An oral will is made when the will maker tells someone close by how they want their assets to be distributed after death. Oral wills are generally not valid because of the requirement that a will must be in writing and signed to avoid the possibility of fraud or misunderstanding. Many states do not recognize oral wills, save for exceptional circumstances, and promises to make a will or to make changes to an existing will must also be in writing to be valid.
Oral wills are recognized when made by those in emergency situations, such as imminent danger of death or by members of the military during active service, where there is no opportunity to prepare a written will, nor to have it properly executed.
Because oral wills and oral promises concerning a will are rarely held as valid and are not easily enforceable, to protect your interests, all promises should be made in writing and preferably with the assistance of a lawyer.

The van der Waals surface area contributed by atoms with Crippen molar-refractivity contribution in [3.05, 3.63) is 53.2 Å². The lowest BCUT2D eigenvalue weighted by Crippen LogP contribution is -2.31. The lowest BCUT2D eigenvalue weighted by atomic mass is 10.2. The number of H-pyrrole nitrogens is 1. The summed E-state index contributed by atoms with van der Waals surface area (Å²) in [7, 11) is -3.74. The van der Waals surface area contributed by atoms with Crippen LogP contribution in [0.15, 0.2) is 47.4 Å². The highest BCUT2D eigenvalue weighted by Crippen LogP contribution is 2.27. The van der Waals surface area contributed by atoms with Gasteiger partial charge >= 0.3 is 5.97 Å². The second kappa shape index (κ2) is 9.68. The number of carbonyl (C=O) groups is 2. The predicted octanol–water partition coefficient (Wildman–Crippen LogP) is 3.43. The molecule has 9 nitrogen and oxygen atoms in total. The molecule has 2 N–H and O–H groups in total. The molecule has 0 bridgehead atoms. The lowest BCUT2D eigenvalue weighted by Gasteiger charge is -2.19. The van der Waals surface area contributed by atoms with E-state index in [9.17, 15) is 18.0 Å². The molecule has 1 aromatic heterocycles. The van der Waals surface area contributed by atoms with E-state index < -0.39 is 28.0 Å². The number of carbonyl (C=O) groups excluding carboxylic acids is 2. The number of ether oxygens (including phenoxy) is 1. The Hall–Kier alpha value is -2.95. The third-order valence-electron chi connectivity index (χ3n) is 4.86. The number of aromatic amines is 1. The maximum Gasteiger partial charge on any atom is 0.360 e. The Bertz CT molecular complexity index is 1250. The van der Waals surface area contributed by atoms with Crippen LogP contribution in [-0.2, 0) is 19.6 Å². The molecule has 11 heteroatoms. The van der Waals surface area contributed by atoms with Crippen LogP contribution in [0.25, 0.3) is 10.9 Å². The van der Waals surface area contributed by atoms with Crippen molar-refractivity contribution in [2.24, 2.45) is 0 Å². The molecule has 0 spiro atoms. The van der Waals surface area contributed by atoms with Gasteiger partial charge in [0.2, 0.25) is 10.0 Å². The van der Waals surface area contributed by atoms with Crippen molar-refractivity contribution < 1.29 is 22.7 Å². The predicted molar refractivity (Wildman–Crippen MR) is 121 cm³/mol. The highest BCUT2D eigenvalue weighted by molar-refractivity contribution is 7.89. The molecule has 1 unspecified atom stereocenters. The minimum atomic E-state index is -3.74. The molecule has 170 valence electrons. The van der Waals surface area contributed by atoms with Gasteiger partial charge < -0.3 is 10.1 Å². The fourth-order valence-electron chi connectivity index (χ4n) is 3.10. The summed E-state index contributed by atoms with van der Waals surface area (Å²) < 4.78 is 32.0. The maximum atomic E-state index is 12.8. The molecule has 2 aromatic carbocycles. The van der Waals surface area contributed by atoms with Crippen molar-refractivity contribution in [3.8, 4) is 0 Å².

The basic premise behind wills is estate planning, that is, to plan ahead for the security of your loved ones. Leaving behind an oral will not only undermines the planning of an estate, but leaves open an opportunity to a will contest. The drafting of a will takes planning and knowledge of state law, and an experienced lawyer in your area can greatly increase your chances of creating a will that fits your needs and can be properly executed when the time comes.
If you need help drafting a will, you should contact an estate planning lawyer. A lawyer will help to ensure that the will you draft holds up in court.
Last Modified: 03-05-2018 10:50 PM PSTLaw Library Disclaimer
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